Tuesday, October 6, 2009

Tuesday Tip: Keeping Tabs on Submissions

The publishing industry moves at its own pace, and waiting with baited breath for anything in the this business is a sure path to insanity. Therefore many writers espouse the method of "submit it and forget it." I myself try to hold to this adage, although as date milestones creep closer it's hard to limit myself to checking my gmail account only a few times a day, as opposed to several times an hour...

The trick with "submit it and forget it," though, is that you really can't forget it completely. It's an unfortunate truth that many agents and a number of publishers just don't get back to you. Ever. So it's up to you to decide how long is long enough, and find a method for keeping track of your submissions.

I put all of my submissions on a spreadsheet, with submission date and publisher's website, among other things. My general wait time is 2 months, unless the publisher specifies a different time period. Some will say "If you haven't had a response in X weeks, please send an email to..." but those markets are becoming fewer and fewer. Many don't address the issue at all in their submission guidelines. So if I haven't had a response on a story in two months, I'll send a brief follow-up email. I've mentioned this before in my Tuesday Tip on Rejections. At that time I hadn't yet had a market not get back to me, but that's changed and I wanted to share the experience.

On July 3rd I submitted a short story to a particular market, one I hadn't done business with yet and had not heard anything about one way or the other. I never got a "we received your submission" reply, which is never a good sign. But I gave it the standard two months, and then sent my polite inquiry on 08/30/09. I resolved to wait two weeks. On 09/15/09 I sent a second inquiry. Still nothing.

What to do? The lack of any reply at all might indicate that, for some reason, my emails were not getting through. However, that's no reason to leave one of my stories hanging in limbo where it's not earning me any money.

In the end, I sent the following email on 10/01/09:

"I am writing in regards to my short story submission, “TITLE,” which was sent on 07/03/09. I have had no response from you confirming receipt of the story despite two attempts. I can only assume you are uninterested, and therefore I am revoking the submission. If this is not the case, please contact me."

Then I found a new market for the story and sent it out.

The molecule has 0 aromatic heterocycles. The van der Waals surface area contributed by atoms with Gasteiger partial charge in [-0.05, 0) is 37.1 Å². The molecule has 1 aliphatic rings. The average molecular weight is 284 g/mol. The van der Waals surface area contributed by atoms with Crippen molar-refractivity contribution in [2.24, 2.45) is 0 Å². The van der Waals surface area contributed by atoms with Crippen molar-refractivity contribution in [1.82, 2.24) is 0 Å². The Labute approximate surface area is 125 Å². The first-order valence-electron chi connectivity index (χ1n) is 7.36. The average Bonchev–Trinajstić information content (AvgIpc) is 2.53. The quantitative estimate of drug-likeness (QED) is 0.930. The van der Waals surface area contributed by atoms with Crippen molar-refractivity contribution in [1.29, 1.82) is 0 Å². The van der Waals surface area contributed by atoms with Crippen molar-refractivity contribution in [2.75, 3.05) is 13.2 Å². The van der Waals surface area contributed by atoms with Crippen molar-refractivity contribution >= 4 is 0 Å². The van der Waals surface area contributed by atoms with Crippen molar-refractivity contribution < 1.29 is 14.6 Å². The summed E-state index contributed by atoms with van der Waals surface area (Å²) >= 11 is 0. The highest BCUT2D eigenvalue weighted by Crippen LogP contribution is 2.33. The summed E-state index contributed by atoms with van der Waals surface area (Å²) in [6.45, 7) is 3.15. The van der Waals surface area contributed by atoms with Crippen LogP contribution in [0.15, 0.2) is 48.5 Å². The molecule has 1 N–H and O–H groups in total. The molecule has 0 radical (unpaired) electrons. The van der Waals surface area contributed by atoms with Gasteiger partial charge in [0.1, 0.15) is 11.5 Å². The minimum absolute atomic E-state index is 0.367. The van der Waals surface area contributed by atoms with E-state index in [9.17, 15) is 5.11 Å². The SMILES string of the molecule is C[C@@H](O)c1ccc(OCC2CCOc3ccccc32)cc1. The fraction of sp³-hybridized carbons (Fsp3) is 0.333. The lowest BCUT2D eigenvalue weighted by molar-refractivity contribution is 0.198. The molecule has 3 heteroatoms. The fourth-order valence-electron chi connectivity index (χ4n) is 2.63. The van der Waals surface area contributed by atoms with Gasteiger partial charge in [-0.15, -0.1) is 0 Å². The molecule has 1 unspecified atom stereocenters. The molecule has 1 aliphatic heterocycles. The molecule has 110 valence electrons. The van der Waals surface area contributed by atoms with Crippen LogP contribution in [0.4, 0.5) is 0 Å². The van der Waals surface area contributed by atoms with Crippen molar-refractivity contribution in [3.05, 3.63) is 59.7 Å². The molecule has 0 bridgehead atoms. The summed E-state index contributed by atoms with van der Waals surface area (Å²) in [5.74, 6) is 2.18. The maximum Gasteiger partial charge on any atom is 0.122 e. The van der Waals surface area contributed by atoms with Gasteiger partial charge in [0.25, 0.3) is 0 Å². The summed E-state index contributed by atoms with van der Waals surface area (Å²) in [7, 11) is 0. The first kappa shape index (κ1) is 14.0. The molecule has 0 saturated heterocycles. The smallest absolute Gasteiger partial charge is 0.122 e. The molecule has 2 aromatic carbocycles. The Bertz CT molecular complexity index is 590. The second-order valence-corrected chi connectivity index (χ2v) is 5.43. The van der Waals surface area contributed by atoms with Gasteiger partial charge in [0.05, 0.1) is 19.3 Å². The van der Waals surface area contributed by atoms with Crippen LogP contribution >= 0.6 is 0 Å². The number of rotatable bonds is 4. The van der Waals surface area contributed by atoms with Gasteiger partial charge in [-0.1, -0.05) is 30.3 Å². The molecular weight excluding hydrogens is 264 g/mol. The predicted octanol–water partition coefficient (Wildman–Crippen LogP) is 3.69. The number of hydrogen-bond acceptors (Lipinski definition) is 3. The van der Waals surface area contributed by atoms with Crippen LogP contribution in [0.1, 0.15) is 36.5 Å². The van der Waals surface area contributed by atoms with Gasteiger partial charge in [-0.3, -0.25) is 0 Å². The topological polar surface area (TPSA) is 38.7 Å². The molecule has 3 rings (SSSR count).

There is another short story that was submitted to an anthology with a deadline of 07/15/09. This one is a little trickier, as I have worked with this editor and publisher before, and the last time I never heard back until I got the acceptance email. I've sent inquiry emails twice to this editor, with no reply as yet. Since I have a couple other email contacts with that publisher, if I don't hear back by the end of the second two weeks I'll start checking in with my other contacts. Still very polite, I'm only looking for a brief update. If the anthology has been delayed or something that's fine, I just need to know.

I had another editor at a different publisher get back to me saying that my story was being considered and they'd know for sure in November. That's perfect, exactly what I needed to know, and best of all, she sent me the information before I had to ask for it. Yeay!

I will be coming up on a similar situation at the end of the month, when all of my agent queries will need to be reviewed. The majority of my current agent queries were sent on 09/01/09 or thereabouts, so the electronic-submissions-only-that-only-respond-if-interested ones will be getting moved over to the rejected side of that spreadsheet and new queries will get sent out.

The important part is, find a way of keeping track that works for you. Use a spreadsheet or Outlook reminders or notes on your calendar or whatever so you can "forget it" with the confidence of knowing that, when the date milestone of your choosing comes about, you will have the system in place to remind you and provide you with the information you need to keep your work out there working for you.

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